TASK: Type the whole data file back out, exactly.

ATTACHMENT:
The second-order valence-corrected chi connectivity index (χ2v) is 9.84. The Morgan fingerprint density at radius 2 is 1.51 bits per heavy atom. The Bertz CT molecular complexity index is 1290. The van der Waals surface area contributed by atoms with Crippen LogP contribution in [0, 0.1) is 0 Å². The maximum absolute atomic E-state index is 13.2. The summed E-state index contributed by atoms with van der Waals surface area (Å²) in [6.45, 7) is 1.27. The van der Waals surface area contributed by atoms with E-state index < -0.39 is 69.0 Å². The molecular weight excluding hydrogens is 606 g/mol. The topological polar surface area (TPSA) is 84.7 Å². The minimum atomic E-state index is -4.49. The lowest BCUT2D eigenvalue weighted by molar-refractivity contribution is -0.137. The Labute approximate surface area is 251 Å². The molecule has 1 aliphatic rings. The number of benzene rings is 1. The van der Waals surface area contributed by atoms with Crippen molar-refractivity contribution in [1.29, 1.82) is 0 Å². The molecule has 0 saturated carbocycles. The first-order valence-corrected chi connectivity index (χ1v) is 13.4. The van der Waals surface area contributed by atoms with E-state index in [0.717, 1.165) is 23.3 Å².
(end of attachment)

The second-order valence-corrected chi connectivity index (χ2v) is 9.84. The Morgan fingerprint density at radius 2 is 1.51 bits per heavy atom. The Bertz CT molecular complexity index is 1290. The van der Waals surface area contributed by atoms with Crippen LogP contribution in [0, 0.1) is 0 Å². The maximum absolute atomic E-state index is 13.2. The summed E-state index contributed by atoms with van der Waals surface area (Å²) in [6.45, 7) is 1.27. The van der Waals surface area contributed by atoms with E-state index < -0.39 is 69.0 Å². The molecular weight excluding hydrogens is 606 g/mol. The topological polar surface area (TPSA) is 84.7 Å². The minimum atomic E-state index is -4.49. The lowest BCUT2D eigenvalue weighted by molar-refractivity contribution is -0.137. The Labute approximate surface area is 251 Å². The molecule has 1 aliphatic rings. The number of benzene rings is 1. The van der Waals surface area contributed by atoms with Crippen molar-refractivity contribution in [1.29, 1.82) is 0 Å². The molecule has 0 saturated carbocycles. The first-order valence-corrected chi connectivity index (χ1v) is 13.4. The van der Waals surface area contributed by atoms with E-state index in [0.717, 1.165) is 23.3 Å².